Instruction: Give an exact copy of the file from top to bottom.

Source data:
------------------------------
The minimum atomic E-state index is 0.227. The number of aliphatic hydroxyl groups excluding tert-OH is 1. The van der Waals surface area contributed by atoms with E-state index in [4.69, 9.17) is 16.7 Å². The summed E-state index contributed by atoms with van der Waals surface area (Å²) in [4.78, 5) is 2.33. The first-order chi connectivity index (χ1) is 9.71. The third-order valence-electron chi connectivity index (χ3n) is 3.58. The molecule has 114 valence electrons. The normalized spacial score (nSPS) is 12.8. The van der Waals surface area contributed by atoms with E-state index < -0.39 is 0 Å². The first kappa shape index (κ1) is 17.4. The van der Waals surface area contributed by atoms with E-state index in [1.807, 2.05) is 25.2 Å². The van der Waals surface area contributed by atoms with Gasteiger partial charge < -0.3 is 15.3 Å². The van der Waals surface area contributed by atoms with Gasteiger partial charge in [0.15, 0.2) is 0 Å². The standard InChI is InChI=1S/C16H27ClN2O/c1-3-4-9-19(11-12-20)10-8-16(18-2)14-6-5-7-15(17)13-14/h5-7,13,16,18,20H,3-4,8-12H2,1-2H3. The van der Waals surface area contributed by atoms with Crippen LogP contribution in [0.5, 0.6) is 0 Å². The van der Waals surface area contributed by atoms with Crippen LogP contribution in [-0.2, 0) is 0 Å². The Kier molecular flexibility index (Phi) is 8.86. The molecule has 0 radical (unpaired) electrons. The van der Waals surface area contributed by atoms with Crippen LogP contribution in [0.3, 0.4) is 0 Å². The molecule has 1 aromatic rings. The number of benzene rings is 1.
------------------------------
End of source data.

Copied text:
The minimum atomic E-state index is 0.227. The number of aliphatic hydroxyl groups excluding tert-OH is 1. The van der Waals surface area contributed by atoms with E-state index in [4.69, 9.17) is 16.7 Å². The summed E-state index contributed by atoms with van der Waals surface area (Å²) in [4.78, 5) is 2.33. The first-order chi connectivity index (χ1) is 9.71. The third-order valence-electron chi connectivity index (χ3n) is 3.58. The molecule has 114 valence electrons. The normalized spacial score (nSPS) is 12.8. The van der Waals surface area contributed by atoms with E-state index < -0.39 is 0 Å². The first kappa shape index (κ1) is 17.4. The van der Waals surface area contributed by atoms with E-state index in [1.807, 2.05) is 25.2 Å². The van der Waals surface area contributed by atoms with Gasteiger partial charge < -0.3 is 15.3 Å². The van der Waals surface area contributed by atoms with Gasteiger partial charge in [0.15, 0.2) is 0 Å². The standard InChI is InChI=1S/C16H27ClN2O/c1-3-4-9-19(11-12-20)10-8-16(18-2)14-6-5-7-15(17)13-14/h5-7,13,16,18,20H,3-4,8-12H2,1-2H3. The van der Waals surface area contributed by atoms with Crippen LogP contribution in [0.5, 0.6) is 0 Å². The van der Waals surface area contributed by atoms with Crippen LogP contribution in [-0.2, 0) is 0 Å². The Kier molecular flexibility index (Phi) is 8.86. The molecule has 0 radical (unpaired) electrons. The van der Waals surface area contributed by atoms with Crippen LogP contribution in [0.3, 0.4) is 0 Å². The molecule has 1 aromatic rings. The number of benzene rings is 1.